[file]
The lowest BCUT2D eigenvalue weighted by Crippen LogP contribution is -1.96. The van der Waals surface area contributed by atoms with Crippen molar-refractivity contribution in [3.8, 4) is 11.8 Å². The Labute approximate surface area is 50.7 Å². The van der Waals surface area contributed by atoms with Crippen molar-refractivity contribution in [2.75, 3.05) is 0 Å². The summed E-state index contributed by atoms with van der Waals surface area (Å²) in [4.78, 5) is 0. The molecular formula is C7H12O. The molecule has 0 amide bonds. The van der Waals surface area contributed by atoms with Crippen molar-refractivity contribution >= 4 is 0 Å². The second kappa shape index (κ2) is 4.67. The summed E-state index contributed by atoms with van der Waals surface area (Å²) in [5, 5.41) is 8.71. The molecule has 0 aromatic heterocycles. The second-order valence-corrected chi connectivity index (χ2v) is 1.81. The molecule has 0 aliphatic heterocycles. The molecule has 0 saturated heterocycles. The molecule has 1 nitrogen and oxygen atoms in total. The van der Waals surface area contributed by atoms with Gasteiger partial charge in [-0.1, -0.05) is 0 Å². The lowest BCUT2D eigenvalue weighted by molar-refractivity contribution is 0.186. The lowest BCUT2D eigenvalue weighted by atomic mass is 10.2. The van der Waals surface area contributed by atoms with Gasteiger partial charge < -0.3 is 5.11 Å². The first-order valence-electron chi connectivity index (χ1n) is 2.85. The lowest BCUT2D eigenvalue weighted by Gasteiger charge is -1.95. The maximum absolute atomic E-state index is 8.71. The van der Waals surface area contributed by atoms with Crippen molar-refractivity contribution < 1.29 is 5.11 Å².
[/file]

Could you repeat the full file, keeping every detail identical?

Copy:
The lowest BCUT2D eigenvalue weighted by Crippen LogP contribution is -1.96. The van der Waals surface area contributed by atoms with Crippen molar-refractivity contribution in [3.8, 4) is 11.8 Å². The Labute approximate surface area is 50.7 Å². The van der Waals surface area contributed by atoms with Crippen molar-refractivity contribution in [2.75, 3.05) is 0 Å². The summed E-state index contributed by atoms with van der Waals surface area (Å²) in [4.78, 5) is 0. The molecular formula is C7H12O. The molecule has 0 amide bonds. The van der Waals surface area contributed by atoms with Crippen molar-refractivity contribution >= 4 is 0 Å². The second kappa shape index (κ2) is 4.67. The summed E-state index contributed by atoms with van der Waals surface area (Å²) in [5, 5.41) is 8.71. The molecule has 0 aromatic heterocycles. The second-order valence-corrected chi connectivity index (χ2v) is 1.81. The molecule has 0 aliphatic heterocycles. The molecule has 0 saturated heterocycles. The molecule has 1 nitrogen and oxygen atoms in total. The van der Waals surface area contributed by atoms with Gasteiger partial charge in [-0.1, -0.05) is 0 Å². The lowest BCUT2D eigenvalue weighted by molar-refractivity contribution is 0.186. The lowest BCUT2D eigenvalue weighted by atomic mass is 10.2. The van der Waals surface area contributed by atoms with Gasteiger partial charge < -0.3 is 5.11 Å². The first-order valence-electron chi connectivity index (χ1n) is 2.85. The lowest BCUT2D eigenvalue weighted by Gasteiger charge is -1.95. The maximum absolute atomic E-state index is 8.71. The van der Waals surface area contributed by atoms with Crippen molar-refractivity contribution < 1.29 is 5.11 Å².